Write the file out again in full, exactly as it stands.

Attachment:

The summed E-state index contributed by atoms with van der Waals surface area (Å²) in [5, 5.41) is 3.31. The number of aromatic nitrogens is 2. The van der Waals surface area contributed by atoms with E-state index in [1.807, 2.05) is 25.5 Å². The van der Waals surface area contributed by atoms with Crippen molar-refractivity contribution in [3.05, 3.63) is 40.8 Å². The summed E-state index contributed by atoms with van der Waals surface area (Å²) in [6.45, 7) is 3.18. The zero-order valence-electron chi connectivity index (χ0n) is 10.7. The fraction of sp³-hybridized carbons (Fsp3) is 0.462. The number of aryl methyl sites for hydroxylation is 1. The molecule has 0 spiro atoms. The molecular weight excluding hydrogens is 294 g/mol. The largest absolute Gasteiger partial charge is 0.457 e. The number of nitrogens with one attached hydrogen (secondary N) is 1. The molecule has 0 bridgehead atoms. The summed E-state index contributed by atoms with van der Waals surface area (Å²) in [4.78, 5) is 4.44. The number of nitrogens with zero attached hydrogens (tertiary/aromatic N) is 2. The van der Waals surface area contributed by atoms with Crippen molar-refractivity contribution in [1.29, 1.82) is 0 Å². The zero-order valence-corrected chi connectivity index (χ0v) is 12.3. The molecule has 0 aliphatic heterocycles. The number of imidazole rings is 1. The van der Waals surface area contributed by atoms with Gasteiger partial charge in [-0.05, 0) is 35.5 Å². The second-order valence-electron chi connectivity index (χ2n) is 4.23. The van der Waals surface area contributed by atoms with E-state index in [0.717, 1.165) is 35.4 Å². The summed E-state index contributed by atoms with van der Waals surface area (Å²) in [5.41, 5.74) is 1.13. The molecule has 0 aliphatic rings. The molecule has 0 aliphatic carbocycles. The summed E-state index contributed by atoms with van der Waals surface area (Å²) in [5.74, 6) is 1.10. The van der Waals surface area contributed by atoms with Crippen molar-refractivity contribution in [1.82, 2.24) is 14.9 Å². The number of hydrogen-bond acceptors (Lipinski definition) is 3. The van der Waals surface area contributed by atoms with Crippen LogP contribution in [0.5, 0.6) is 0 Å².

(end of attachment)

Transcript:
The summed E-state index contributed by atoms with van der Waals surface area (Å²) in [5, 5.41) is 3.31. The number of aromatic nitrogens is 2. The van der Waals surface area contributed by atoms with E-state index in [1.807, 2.05) is 25.5 Å². The van der Waals surface area contributed by atoms with Crippen molar-refractivity contribution in [3.05, 3.63) is 40.8 Å². The summed E-state index contributed by atoms with van der Waals surface area (Å²) in [6.45, 7) is 3.18. The zero-order valence-electron chi connectivity index (χ0n) is 10.7. The fraction of sp³-hybridized carbons (Fsp3) is 0.462. The number of aryl methyl sites for hydroxylation is 1. The molecule has 0 spiro atoms. The molecular weight excluding hydrogens is 294 g/mol. The largest absolute Gasteiger partial charge is 0.457 e. The number of nitrogens with one attached hydrogen (secondary N) is 1. The molecule has 0 bridgehead atoms. The summed E-state index contributed by atoms with van der Waals surface area (Å²) in [4.78, 5) is 4.44. The number of nitrogens with zero attached hydrogens (tertiary/aromatic N) is 2. The van der Waals surface area contributed by atoms with Crippen molar-refractivity contribution in [1.29, 1.82) is 0 Å². The zero-order valence-corrected chi connectivity index (χ0v) is 12.3. The molecule has 0 aliphatic heterocycles. The number of imidazole rings is 1. The van der Waals surface area contributed by atoms with Gasteiger partial charge in [-0.05, 0) is 35.5 Å². The second-order valence-electron chi connectivity index (χ2n) is 4.23. The van der Waals surface area contributed by atoms with E-state index in [0.717, 1.165) is 35.4 Å². The summed E-state index contributed by atoms with van der Waals surface area (Å²) in [5.41, 5.74) is 1.13. The molecule has 0 aliphatic rings. The molecule has 0 aliphatic carbocycles. The summed E-state index contributed by atoms with van der Waals surface area (Å²) in [5.74, 6) is 1.10. The van der Waals surface area contributed by atoms with Crippen molar-refractivity contribution in [1.82, 2.24) is 14.9 Å². The number of hydrogen-bond acceptors (Lipinski definition) is 3. The van der Waals surface area contributed by atoms with Crippen LogP contribution in [0.5, 0.6) is 0 Å².